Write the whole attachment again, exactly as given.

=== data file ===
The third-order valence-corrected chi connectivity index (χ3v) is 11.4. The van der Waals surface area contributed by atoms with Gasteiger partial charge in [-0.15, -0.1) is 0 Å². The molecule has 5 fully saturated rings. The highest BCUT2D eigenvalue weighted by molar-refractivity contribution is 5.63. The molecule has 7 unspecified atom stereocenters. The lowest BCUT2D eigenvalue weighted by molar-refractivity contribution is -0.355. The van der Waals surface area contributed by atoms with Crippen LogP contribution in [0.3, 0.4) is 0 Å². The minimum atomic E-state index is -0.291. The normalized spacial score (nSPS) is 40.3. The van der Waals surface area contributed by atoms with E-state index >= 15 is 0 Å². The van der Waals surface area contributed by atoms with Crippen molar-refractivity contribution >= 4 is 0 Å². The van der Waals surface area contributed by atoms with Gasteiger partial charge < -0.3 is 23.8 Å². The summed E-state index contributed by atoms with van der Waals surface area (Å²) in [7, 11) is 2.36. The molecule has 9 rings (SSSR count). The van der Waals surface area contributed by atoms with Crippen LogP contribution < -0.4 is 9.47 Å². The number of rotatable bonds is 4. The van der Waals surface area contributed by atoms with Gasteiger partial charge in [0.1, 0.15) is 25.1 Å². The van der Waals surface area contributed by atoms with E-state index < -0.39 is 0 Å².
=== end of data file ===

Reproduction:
The third-order valence-corrected chi connectivity index (χ3v) is 11.4. The van der Waals surface area contributed by atoms with Gasteiger partial charge in [-0.15, -0.1) is 0 Å². The molecule has 5 fully saturated rings. The highest BCUT2D eigenvalue weighted by molar-refractivity contribution is 5.63. The molecule has 7 unspecified atom stereocenters. The lowest BCUT2D eigenvalue weighted by molar-refractivity contribution is -0.355. The van der Waals surface area contributed by atoms with Crippen LogP contribution in [0.3, 0.4) is 0 Å². The minimum atomic E-state index is -0.291. The normalized spacial score (nSPS) is 40.3. The van der Waals surface area contributed by atoms with E-state index >= 15 is 0 Å². The van der Waals surface area contributed by atoms with Crippen molar-refractivity contribution >= 4 is 0 Å². The van der Waals surface area contributed by atoms with Gasteiger partial charge < -0.3 is 23.8 Å². The summed E-state index contributed by atoms with van der Waals surface area (Å²) in [7, 11) is 2.36. The molecule has 9 rings (SSSR count). The van der Waals surface area contributed by atoms with Crippen LogP contribution < -0.4 is 9.47 Å². The number of rotatable bonds is 4. The van der Waals surface area contributed by atoms with Gasteiger partial charge in [0.1, 0.15) is 25.1 Å². The van der Waals surface area contributed by atoms with E-state index < -0.39 is 0 Å².